Yesterday we transmitted to you a letter, enclosing a copy of yours, with a list of one hundred and twenty-nine prisoners of war, confined on board this ship, which we hope is forwarded to Major Genl Greene, agreeably to your promise, and make no doubt but that your feelings as a gentleman will, upon this occasion, induce you to do every thing in your power to liberate, from a most injurious and disagreeable confinement, those against whom there can exist no charge of dishonor, and whose only crime, if such it can possibly be termed by men of liberal ideas, is an inflexible attachment to what they conceive to be the rights of their country, and who have scorned to deceive you by unmeaning professions. In justice to ourselves we must say, that if the Americas have at any time so far divested themselves of that character of humanity and generosity, which ever distinguished them, we feel ourselves most sensibly mortified, but are induced, from the generous treatment of Cols. Lechmere, Rugely, Fenwicke and Kelsell, and their parties, and from a number of other instances which might be easily adduced, to believe, that the outrages which you complain of, must be the effect of private resentment (subsisting between British subjects and those who, after having availed themselves of the royal proclamation, have resumed their arms, in opposition to that government) and totally unsanctioned by any American officer, and which we are well convinced they would reprobate and would punish in the most exemplary manner, could the perpetrators of such horrid acts be detected.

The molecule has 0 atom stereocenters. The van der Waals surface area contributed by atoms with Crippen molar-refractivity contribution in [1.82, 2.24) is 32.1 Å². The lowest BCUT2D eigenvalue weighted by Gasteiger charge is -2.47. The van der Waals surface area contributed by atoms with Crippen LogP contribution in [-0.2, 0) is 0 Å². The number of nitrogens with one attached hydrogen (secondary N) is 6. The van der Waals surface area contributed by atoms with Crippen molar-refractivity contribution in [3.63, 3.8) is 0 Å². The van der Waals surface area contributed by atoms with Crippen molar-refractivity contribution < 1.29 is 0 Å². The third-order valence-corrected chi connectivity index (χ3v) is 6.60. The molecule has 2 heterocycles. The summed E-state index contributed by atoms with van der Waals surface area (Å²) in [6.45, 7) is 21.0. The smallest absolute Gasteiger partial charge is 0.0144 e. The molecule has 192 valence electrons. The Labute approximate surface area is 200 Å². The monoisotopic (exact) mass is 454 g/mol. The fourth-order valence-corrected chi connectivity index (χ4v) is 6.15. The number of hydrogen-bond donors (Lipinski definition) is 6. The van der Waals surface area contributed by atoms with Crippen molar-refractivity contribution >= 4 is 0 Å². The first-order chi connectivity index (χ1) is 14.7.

In a war, circumstanced as the present, there will be some instances of enormities on both sides. We would not wish to particularise, but doubt not there are acts of cruelty frequently committed by the irregulars of your army, and are convinced, that on your part, as well as our own, they are generally to be attributed to an ignorance of the rules of warfare, and a want of discipline; but the idea of detaining in close custody as hostages a number of men fairly taken in arms, and entitled to the benefits of a solemn capitulation, is so repugnant to the laws of war, and the usage of civilized nations, that we apprehend it will rather be the means of increasing its horrors, than answering those purposes of humanity you expect.

As a most strict adherence to the terms of our paroles, and a firm reliance on your honor, have been the only reasons of our being in your power at present, we trust, that upon equitable proposals being made for our exchange by Gen. Greene, no objections will be raised, but every thing done to bring the matter to the most speedy issue.

As you have thought proper to publish your reasons for seizing upon our persons, we request our answer may also be inserted in the next Gazette. We are, sir,

Your most obedient servants,

STEPHEN MOORE, and others.